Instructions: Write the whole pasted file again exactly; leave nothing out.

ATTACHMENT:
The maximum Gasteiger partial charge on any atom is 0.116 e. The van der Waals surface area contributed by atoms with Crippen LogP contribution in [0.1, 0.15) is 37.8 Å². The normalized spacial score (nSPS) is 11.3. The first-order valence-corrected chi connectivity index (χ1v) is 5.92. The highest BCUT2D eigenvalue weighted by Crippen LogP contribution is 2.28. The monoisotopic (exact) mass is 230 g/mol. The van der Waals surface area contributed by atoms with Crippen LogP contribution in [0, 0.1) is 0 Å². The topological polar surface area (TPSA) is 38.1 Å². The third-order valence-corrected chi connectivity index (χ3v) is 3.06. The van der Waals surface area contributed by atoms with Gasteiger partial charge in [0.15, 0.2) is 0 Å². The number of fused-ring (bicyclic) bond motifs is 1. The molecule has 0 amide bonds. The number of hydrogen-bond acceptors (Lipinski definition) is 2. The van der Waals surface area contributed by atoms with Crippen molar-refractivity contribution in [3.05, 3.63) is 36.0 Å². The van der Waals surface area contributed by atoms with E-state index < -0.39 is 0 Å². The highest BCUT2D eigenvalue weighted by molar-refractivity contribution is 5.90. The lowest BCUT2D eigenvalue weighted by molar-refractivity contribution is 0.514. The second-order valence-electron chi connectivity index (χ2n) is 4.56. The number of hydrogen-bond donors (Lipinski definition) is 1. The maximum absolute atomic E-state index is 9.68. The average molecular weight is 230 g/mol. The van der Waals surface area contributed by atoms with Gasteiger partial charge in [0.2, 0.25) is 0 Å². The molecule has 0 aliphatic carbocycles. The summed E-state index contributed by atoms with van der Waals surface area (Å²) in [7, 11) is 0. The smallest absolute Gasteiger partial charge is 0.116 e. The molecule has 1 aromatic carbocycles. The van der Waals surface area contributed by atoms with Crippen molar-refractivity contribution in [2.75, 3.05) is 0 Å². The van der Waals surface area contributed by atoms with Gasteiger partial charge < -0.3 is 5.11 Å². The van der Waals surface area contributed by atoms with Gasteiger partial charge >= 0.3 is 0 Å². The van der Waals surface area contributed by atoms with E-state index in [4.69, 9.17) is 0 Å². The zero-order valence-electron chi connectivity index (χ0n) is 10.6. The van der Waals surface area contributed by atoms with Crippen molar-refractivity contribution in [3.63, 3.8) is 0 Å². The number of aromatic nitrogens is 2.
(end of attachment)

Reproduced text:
The maximum Gasteiger partial charge on any atom is 0.116 e. The van der Waals surface area contributed by atoms with Crippen LogP contribution in [0.1, 0.15) is 37.8 Å². The normalized spacial score (nSPS) is 11.3. The first-order valence-corrected chi connectivity index (χ1v) is 5.92. The highest BCUT2D eigenvalue weighted by Crippen LogP contribution is 2.28. The monoisotopic (exact) mass is 230 g/mol. The van der Waals surface area contributed by atoms with Crippen LogP contribution in [0, 0.1) is 0 Å². The topological polar surface area (TPSA) is 38.1 Å². The third-order valence-corrected chi connectivity index (χ3v) is 3.06. The van der Waals surface area contributed by atoms with Gasteiger partial charge in [0.15, 0.2) is 0 Å². The number of fused-ring (bicyclic) bond motifs is 1. The molecule has 0 amide bonds. The number of hydrogen-bond acceptors (Lipinski definition) is 2. The van der Waals surface area contributed by atoms with Crippen molar-refractivity contribution in [3.05, 3.63) is 36.0 Å². The van der Waals surface area contributed by atoms with E-state index < -0.39 is 0 Å². The highest BCUT2D eigenvalue weighted by molar-refractivity contribution is 5.90. The lowest BCUT2D eigenvalue weighted by molar-refractivity contribution is 0.514. The second-order valence-electron chi connectivity index (χ2n) is 4.56. The number of hydrogen-bond donors (Lipinski definition) is 1. The maximum absolute atomic E-state index is 9.68. The average molecular weight is 230 g/mol. The van der Waals surface area contributed by atoms with Gasteiger partial charge in [0.2, 0.25) is 0 Å². The molecule has 0 aliphatic carbocycles. The summed E-state index contributed by atoms with van der Waals surface area (Å²) in [7, 11) is 0. The smallest absolute Gasteiger partial charge is 0.116 e. The molecule has 1 aromatic carbocycles. The van der Waals surface area contributed by atoms with Crippen molar-refractivity contribution in [2.75, 3.05) is 0 Å². The van der Waals surface area contributed by atoms with Gasteiger partial charge < -0.3 is 5.11 Å². The van der Waals surface area contributed by atoms with Gasteiger partial charge >= 0.3 is 0 Å². The van der Waals surface area contributed by atoms with E-state index in [4.69, 9.17) is 0 Å². The zero-order valence-electron chi connectivity index (χ0n) is 10.6. The van der Waals surface area contributed by atoms with Crippen molar-refractivity contribution in [3.63, 3.8) is 0 Å². The number of aromatic nitrogens is 2.